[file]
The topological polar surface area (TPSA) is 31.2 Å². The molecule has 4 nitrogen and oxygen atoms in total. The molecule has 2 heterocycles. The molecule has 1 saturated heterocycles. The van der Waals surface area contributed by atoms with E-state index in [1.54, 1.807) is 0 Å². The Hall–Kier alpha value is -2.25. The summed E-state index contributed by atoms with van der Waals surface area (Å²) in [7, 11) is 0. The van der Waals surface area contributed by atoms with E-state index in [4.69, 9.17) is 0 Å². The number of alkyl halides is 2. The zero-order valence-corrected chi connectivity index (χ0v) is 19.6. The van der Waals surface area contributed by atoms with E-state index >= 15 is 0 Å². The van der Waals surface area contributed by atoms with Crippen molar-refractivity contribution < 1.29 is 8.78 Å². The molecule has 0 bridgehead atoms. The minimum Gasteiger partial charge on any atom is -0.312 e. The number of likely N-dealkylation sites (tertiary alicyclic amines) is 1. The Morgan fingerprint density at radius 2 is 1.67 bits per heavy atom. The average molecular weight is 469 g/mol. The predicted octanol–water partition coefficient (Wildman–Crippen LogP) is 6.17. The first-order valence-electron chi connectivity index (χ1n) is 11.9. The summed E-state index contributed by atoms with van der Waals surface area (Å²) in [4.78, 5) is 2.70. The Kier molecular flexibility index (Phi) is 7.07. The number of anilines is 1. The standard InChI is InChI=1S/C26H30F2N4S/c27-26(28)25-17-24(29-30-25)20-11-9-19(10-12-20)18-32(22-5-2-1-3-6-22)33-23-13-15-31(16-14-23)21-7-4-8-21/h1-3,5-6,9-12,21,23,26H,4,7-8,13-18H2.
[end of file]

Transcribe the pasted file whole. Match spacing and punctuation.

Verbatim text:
The topological polar surface area (TPSA) is 31.2 Å². The molecule has 4 nitrogen and oxygen atoms in total. The molecule has 2 heterocycles. The molecule has 1 saturated heterocycles. The van der Waals surface area contributed by atoms with E-state index in [1.54, 1.807) is 0 Å². The Hall–Kier alpha value is -2.25. The summed E-state index contributed by atoms with van der Waals surface area (Å²) in [7, 11) is 0. The van der Waals surface area contributed by atoms with E-state index in [4.69, 9.17) is 0 Å². The number of alkyl halides is 2. The zero-order valence-corrected chi connectivity index (χ0v) is 19.6. The van der Waals surface area contributed by atoms with E-state index >= 15 is 0 Å². The van der Waals surface area contributed by atoms with Crippen molar-refractivity contribution < 1.29 is 8.78 Å². The molecule has 0 bridgehead atoms. The minimum Gasteiger partial charge on any atom is -0.312 e. The number of likely N-dealkylation sites (tertiary alicyclic amines) is 1. The Morgan fingerprint density at radius 2 is 1.67 bits per heavy atom. The average molecular weight is 469 g/mol. The predicted octanol–water partition coefficient (Wildman–Crippen LogP) is 6.17. The first-order valence-electron chi connectivity index (χ1n) is 11.9. The summed E-state index contributed by atoms with van der Waals surface area (Å²) in [4.78, 5) is 2.70. The Kier molecular flexibility index (Phi) is 7.07. The number of anilines is 1. The standard InChI is InChI=1S/C26H30F2N4S/c27-26(28)25-17-24(29-30-25)20-11-9-19(10-12-20)18-32(22-5-2-1-3-6-22)33-23-13-15-31(16-14-23)21-7-4-8-21/h1-3,5-6,9-12,21,23,26H,4,7-8,13-18H2.